How to Decide Whether Your Home’s Loft is Suitable for Conversion

How to decide whether your home’s loft is suitable for conversion

In your mind, a loft conversion could seem like a very exciting prospect. Theoretically, it would let you create a new room – like a bedroom, bathroom, games room or home office – from space already in your home. Still, how feasible would all of this be for you specifically?

Done right, a loft conversion can boost a home’s value by up to 22%, as reveals. However, you would first need to check whether your particular loft is ripe for conversion.

Have any similar homes on your street had loft conversions?

If so, this would bode well for your chances of successfully converting a loft in your own home. You might be able to tell whether a home has had a loft conversion just by looking at the roof – as some loft conversions require this to be extended so that there will be enough usable space.

You could find that, if you ask any neighbours whether you would be able to take a closer look at their converted loft, they are receptive to the idea.

How much head height does your loft have?

The UK consumer watchdog organisation Which? insists that, for a loft to be converted, it must be at least 2.2 metres in height.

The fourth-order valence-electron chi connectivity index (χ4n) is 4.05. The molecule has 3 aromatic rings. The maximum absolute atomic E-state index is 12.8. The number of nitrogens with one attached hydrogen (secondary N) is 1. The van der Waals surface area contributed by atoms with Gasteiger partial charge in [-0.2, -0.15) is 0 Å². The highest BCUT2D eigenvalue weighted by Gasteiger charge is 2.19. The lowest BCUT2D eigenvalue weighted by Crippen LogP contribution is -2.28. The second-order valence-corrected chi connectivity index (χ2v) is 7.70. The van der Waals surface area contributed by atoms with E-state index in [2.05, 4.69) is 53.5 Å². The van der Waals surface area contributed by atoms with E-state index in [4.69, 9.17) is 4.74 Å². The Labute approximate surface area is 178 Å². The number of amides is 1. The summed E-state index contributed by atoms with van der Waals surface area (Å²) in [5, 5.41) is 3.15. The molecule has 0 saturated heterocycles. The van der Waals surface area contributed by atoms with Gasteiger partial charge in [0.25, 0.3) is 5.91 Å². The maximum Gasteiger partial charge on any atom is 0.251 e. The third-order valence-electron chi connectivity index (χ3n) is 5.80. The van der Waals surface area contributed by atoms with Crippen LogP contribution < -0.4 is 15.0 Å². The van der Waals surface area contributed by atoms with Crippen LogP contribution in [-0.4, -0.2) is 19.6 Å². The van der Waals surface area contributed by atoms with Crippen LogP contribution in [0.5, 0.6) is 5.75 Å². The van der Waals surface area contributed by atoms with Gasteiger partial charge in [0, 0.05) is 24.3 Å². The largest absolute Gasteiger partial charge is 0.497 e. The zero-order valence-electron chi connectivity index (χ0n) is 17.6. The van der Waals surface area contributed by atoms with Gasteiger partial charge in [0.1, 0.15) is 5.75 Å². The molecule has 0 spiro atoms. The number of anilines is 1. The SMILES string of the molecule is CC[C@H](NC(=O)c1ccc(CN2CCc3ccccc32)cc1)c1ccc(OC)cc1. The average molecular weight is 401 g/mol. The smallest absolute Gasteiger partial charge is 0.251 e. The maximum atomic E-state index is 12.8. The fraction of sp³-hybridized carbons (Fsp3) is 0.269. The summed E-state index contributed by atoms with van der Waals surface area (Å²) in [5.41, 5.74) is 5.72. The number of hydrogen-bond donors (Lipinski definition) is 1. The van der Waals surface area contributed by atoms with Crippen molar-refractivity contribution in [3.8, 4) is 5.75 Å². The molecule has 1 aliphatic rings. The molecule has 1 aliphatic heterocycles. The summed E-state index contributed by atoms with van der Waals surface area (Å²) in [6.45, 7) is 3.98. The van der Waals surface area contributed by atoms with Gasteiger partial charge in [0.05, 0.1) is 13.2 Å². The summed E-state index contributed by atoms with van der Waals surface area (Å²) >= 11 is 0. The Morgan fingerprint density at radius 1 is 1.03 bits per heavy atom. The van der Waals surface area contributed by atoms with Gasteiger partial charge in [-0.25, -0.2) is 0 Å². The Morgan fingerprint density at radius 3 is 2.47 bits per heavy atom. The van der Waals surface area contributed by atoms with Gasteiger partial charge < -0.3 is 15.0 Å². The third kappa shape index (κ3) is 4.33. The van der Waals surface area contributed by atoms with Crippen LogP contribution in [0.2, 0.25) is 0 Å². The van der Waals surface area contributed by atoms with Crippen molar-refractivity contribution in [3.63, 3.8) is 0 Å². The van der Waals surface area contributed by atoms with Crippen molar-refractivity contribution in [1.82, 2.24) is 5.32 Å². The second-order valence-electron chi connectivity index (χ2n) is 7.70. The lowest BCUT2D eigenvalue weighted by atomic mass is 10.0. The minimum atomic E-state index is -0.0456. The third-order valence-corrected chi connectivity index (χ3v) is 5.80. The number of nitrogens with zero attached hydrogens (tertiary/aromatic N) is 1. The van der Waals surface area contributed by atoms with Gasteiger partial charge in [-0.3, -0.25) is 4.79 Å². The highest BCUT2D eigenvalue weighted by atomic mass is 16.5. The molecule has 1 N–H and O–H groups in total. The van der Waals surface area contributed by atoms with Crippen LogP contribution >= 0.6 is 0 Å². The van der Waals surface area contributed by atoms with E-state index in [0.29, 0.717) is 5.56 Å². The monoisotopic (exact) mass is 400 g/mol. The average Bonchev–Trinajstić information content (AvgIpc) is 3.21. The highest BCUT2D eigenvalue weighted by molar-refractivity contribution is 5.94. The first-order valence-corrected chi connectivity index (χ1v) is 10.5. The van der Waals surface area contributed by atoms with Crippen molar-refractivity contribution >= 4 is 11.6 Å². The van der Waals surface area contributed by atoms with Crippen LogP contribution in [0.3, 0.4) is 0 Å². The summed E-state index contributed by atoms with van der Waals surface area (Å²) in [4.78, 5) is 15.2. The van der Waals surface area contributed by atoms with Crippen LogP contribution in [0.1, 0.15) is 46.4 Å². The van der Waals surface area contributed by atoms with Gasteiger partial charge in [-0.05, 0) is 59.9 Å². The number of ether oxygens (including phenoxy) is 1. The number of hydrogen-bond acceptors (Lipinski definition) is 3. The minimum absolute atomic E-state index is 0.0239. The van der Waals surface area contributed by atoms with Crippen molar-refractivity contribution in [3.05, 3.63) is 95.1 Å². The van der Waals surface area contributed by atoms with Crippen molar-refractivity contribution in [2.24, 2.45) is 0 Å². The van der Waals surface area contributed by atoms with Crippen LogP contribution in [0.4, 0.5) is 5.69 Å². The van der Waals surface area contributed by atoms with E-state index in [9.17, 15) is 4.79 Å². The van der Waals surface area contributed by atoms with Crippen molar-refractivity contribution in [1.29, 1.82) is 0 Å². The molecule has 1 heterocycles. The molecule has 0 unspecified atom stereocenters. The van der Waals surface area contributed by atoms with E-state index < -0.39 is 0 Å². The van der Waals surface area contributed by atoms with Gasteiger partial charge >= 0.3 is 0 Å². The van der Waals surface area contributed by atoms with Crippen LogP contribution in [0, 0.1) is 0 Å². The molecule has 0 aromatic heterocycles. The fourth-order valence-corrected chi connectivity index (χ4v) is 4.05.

It’s easy to measure a loft’s head height just by heading to the room’s tallest area and there running a tape measure from the floor to the ceiling. Many Victorian homes could lack the required head height, as houses from this era are generally lower than those built in the 1930s or later.

What type of roof does your home have?

To find out, you just have to peek through your loft hatch and check whether the roof has trusses or rafters. The former are supports running through the loft’s cross-section, while rafters instead run along the roof’s edge, leaving most of the underlying triangular space hollow.

A loft conversion is easier when the roof has rafters rather than trusses, which would have to be replaced with extra structural support.

How would you need to change the floor below?

Since you are likely to want to visit a loft more often once it’s been converted, you would be well-advised to have some kind of steps fitted permanently between the loft and the floor below it.

While a staircase would be one option, it could also swallow up a lot of space you won’t get back. A better option might therefore be one of the loft ladders available from Instaloft, as such extendable steps would only take up floor space when strictly necessary.

How much would your loft conversion cost?

The more spacious a loft already is, the less expensive it will be to convert. For example, abundant floor space should ease your efforts to install large beams as necessary.

In the UK, loft conversion costs can fall somewhere between about £18,000 and £65,000, according to Homebuilding & Renovating. If you know you wouldn’t be able to stomach such costs, you might have to forgo a loft conversion altogether.
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